Nhill Learning Centre executive officer Annette Creek says their door is open for Wimmera businesses to discuss finding employment for the town's Karen population.
It follows the release of new research showing the resettling of the southeast Asian ethnicity has added $105.5 million to Nhill's Gross Regional Product in 10 years.
Migrant and refugee settlement agency AMES and consultant economist Dr Ian Pringle released the data on Monday, after studying the economic and social value of resettlement in small towns.
They found there were 230 residents of Karen ethnicity living in Nhill, who had bought 27 homes, while 156 full-time jobs had been created across 21 employers.
Read the report
"The data collected indicates that the consumption of household goods in Nhill rose by around 6 per cent over the decade," the report said. "Forty per cent of Karen families surveyed said they spent up to 50 per cent of their income locally."
"As Nhill has been able to keep its health and education institutions open, partly due to the presence of the Karen as employees, patients and students; the value of housing stock and commercial properties in Nhill is estimated to have increased by around $13 million."
A contingent of Karen refugees initially moved to Nhill to work at poultry processing plant Luv-a-Duck in 2010. The 230 residents now there represent around 10 per cent of the town's total population. Australian Wildflowers at Laharum is now employing 40 Karen workers.
The report also pointed to the success of Nhill Learning Centre, which following a growth in demand for its services provides English, digital literacy, cooking, shopping, job skills and financial literacy classes.
Ms Creek said while the centre expected more relatives of the existing Karen population to move to town, the number of employment opportunities would limit this growth. She said the centre was looking for ways to involve the rest of the Wimmera in the refugees' integration.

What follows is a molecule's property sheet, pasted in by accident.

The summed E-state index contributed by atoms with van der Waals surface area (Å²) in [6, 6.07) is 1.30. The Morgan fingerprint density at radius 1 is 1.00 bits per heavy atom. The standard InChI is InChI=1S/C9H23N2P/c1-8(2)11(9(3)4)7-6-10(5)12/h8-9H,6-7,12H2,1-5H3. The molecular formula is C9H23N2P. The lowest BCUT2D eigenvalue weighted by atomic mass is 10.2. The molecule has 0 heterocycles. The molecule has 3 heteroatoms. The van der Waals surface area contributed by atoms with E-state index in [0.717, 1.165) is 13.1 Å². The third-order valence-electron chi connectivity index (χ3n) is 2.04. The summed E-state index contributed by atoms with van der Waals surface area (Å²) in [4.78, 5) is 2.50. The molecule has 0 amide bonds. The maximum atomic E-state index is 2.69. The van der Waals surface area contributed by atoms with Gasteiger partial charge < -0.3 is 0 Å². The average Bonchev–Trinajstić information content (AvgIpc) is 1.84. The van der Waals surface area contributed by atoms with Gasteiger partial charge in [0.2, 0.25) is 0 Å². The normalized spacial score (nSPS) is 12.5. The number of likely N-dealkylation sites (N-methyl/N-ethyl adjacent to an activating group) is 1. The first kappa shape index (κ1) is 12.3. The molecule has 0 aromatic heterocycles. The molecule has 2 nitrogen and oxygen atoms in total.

"We are sharing our expertise with the Wimmera Development Association and Ballarat services, and we're working with Australian Wildflowers to support the employees out there," she said.
"We are looking at more ways to support the Karen people across the Wimmera, which is happening now, particularly with training and better access to services."
"One of our focuses is on the relationship between employee and employer. There is networking happening across the region with employers talking to one another about supporting and recruiting migrants."
Mrs Creek said interested business owners could contact the centre on 5387 9800 to see how they could become involved. She said the state and federal governments needed to continue to provide resources for the centre and its clients.
"There is still work to be done, a great deal of education and training," she said.
"The Karen people have aspirations and goals to find good jobs like any of us would - some want to go to university - and we need people on the ground to do that work."
Mrs Creek said seven people worked at the learning centre part-time, but there was enough work for another 10 people.
AMES chief executive Cath Scarth said it would share widely the lessons learned from the experience in Nhill.
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